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Rutgers to collaborate in $3.4 million effort to improve prostate cancer identification using MRI

NEW BRUNSWICK, N.J. Rutgers University and two collaborators have received a $3.4 million research grant to develop tools aimed at improving the identification of prostate cancer using MRI, or magnetic resonance imaging.

The five-year grant, with funding in the first two years from the American Recovery and Reinvestment Act (ARRA) of 2009, was awarded by the National Institutes of Health under an initiative to promote industry and academic partnerships. Rutgers is working with Penn Medicine and Siemens on this pioneering research.

Recent studies by Rutgers and Penn researchers show that powerful, high-resolution MRI technology can reveal cancerous tissue in prostate glands and pinpoint where the tissue is concentrated. Radiologists, however, do not always know whether unusual-looking visual features indicate cancerous growth or benign variations.

"At this time, it's often just a prediction or an educated guess," said Anant Madabhushi, assistant professor of biomedical engineering and Rutgers' principal investigator on the grant. "Before MRI technology is ready for widespread clinical use, the medical profession will have to be confident that it can make readings accurately and consistently."

Each year, there are more than 27,000 deaths from prostate cancer in the United States and 190,000 new cases diagnosed. Diagnosis is based on PSA levels in blood, physical examination and needle biopsies, because current imaging techniques don't distinguish cancerous tissue. MRI has the potential to offer a diagnosis non-invasively and, along with other information, help physicians customize the most effective and least debilitating treatment plan.

Under the research grant, Penn researchers will make magnetic resonance images of prostate glands in cancer patients and prepare tissue samples from those same glands after they are surgically removed in the course of treatment. Rutgers and Siemens researchers will then develop computerized tools that align MRI views with digitized images of tissue slices. These tools will allow investigators to better identify MRI features that reveal cancerous tissue and develop pattern recognition software that will help radiologists make accurate and timely diagnoses.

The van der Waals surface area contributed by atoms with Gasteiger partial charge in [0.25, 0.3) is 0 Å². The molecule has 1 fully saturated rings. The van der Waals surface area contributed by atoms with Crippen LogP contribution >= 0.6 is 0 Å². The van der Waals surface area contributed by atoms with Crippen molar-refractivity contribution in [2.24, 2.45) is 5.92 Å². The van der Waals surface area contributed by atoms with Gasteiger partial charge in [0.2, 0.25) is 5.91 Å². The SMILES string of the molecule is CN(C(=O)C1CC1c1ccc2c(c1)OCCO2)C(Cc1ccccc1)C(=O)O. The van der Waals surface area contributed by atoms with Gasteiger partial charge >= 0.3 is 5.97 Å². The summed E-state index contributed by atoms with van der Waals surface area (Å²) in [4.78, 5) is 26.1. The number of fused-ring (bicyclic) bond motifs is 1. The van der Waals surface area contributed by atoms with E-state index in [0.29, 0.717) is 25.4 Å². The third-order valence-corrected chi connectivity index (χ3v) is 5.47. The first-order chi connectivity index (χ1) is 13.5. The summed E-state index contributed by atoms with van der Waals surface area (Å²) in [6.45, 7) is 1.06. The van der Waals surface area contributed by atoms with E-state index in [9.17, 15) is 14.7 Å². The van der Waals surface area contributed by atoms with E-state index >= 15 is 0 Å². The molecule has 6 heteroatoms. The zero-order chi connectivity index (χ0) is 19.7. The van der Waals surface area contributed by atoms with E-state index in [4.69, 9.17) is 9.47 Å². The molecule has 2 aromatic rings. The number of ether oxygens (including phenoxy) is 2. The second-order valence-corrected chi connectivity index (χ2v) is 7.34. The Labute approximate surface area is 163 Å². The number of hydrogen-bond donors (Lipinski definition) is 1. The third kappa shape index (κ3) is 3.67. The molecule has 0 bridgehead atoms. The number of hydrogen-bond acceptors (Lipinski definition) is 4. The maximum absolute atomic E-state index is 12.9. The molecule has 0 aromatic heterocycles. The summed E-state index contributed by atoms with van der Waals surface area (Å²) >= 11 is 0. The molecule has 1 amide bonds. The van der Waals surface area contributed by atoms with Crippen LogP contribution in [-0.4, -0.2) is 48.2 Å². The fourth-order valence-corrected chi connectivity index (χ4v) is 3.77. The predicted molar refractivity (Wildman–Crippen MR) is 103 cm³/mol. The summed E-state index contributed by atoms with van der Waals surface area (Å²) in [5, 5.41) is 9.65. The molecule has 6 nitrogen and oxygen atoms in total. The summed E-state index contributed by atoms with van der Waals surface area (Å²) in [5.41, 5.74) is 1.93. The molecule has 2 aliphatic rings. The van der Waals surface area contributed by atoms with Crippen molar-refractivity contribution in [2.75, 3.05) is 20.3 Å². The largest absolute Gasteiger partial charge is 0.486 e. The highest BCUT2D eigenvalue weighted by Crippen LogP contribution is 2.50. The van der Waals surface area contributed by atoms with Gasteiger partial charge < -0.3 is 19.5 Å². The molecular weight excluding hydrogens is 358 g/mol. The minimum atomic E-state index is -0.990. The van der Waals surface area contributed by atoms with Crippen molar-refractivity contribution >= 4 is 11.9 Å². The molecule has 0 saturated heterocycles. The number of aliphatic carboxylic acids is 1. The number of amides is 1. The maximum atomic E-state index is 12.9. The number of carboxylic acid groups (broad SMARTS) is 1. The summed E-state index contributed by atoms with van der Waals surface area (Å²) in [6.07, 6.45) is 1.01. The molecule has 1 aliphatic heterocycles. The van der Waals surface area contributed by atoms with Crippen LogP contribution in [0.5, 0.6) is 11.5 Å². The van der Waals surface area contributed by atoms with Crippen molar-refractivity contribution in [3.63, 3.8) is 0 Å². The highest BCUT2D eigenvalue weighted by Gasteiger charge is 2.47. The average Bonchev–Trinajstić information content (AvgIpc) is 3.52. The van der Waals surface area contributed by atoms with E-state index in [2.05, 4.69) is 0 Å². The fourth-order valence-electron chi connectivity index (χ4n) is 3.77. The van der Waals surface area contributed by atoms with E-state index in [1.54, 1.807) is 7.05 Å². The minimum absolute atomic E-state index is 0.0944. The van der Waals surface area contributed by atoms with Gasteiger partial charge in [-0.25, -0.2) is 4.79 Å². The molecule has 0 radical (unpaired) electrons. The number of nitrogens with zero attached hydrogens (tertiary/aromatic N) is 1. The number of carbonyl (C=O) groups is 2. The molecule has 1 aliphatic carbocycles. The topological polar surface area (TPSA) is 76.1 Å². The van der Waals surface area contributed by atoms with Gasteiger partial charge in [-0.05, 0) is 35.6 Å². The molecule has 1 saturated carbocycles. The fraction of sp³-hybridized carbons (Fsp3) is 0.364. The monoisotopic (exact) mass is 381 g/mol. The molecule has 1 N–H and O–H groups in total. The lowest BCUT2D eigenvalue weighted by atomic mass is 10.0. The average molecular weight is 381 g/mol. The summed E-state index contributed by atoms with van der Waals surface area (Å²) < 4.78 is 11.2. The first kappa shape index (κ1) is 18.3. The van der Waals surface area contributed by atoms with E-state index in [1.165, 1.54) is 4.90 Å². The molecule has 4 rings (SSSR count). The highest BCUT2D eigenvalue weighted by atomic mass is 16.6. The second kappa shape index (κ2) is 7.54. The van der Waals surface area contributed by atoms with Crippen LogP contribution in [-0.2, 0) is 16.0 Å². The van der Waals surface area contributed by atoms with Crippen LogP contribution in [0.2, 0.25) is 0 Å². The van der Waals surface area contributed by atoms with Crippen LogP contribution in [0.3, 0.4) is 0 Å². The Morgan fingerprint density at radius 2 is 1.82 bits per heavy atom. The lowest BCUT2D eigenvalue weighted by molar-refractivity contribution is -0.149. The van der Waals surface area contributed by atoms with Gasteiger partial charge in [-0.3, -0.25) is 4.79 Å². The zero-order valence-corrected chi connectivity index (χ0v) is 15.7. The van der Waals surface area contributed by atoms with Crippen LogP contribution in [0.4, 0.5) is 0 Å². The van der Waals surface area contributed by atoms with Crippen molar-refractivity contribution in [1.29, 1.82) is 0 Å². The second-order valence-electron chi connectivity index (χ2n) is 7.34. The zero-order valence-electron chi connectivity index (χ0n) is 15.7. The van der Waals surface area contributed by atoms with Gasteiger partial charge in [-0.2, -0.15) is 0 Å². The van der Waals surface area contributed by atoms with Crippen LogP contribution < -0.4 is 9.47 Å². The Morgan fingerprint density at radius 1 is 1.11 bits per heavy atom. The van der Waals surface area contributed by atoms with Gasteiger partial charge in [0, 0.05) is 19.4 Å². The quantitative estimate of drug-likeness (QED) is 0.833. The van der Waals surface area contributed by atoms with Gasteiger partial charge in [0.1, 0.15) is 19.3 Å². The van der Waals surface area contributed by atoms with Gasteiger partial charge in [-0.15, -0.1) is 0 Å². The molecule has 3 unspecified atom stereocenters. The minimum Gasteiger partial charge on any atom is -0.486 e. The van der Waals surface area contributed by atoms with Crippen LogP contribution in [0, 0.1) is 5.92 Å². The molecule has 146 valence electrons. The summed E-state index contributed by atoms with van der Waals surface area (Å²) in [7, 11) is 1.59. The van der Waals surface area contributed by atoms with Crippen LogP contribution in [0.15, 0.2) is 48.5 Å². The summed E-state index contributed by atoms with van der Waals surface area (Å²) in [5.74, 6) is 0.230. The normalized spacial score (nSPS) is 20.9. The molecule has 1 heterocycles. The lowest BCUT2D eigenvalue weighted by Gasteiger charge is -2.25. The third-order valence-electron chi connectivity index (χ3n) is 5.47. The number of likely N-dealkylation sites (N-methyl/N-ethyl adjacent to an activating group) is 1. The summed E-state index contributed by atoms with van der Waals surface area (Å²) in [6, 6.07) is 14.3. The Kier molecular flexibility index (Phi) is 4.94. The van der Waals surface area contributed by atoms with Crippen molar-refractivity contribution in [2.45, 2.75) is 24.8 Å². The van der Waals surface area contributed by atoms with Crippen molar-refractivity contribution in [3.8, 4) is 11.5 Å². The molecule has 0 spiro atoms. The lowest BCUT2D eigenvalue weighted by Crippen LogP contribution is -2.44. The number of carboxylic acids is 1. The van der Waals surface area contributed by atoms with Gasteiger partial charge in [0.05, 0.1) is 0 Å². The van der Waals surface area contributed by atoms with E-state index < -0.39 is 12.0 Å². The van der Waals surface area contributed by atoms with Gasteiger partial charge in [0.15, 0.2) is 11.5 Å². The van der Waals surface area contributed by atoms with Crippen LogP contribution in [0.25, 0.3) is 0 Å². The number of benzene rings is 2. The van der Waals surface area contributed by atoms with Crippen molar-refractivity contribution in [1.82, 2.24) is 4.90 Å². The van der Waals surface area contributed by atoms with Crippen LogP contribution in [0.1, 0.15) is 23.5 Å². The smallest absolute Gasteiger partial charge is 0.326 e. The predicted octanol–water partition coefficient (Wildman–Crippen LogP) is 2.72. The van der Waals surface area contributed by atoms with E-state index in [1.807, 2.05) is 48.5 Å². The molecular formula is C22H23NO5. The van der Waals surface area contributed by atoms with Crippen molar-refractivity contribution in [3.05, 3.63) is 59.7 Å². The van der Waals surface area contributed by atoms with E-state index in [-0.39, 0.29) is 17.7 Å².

"This is an immense and complicated task," said Madabhushi, who is also a member of The Cancer Institute of New Jersey. "Our tools will have to account for variations in MRI and tissue image sizes, tissue that was imaged but lost in the process of sectioning, or MRI images shaped differently from tissue sample images due to gland deformation."

Siemens will refine research tools into software packages for scientists to use as they conduct additional studies and develop diagnostic tools and techniques.

While the current research grant focuses on the prostate gland, Madabhushi believes the same tools can be adapted to imaging for breast cancer and other forms of cancers.

ARRA funding is supporting three new postdoctoral research jobs at Rutgers, and one position at Penn to do image collection and management. Research data will become publicly available for further investigations.

Researchers at the University of Pennsylvania School of Medicine include principal investigator Michael Feldman, associate professor of Pathology and Laboratory Medicine and medical director of Pathology Informatics; and co-principal investigators John E Tomaszewski, professor of Pathology and Laboratory Medicine, and Mark Rosen, assistant professor of Radiology.


Contact: Carl Blesch
732-932-7084 x616
Rutgers University

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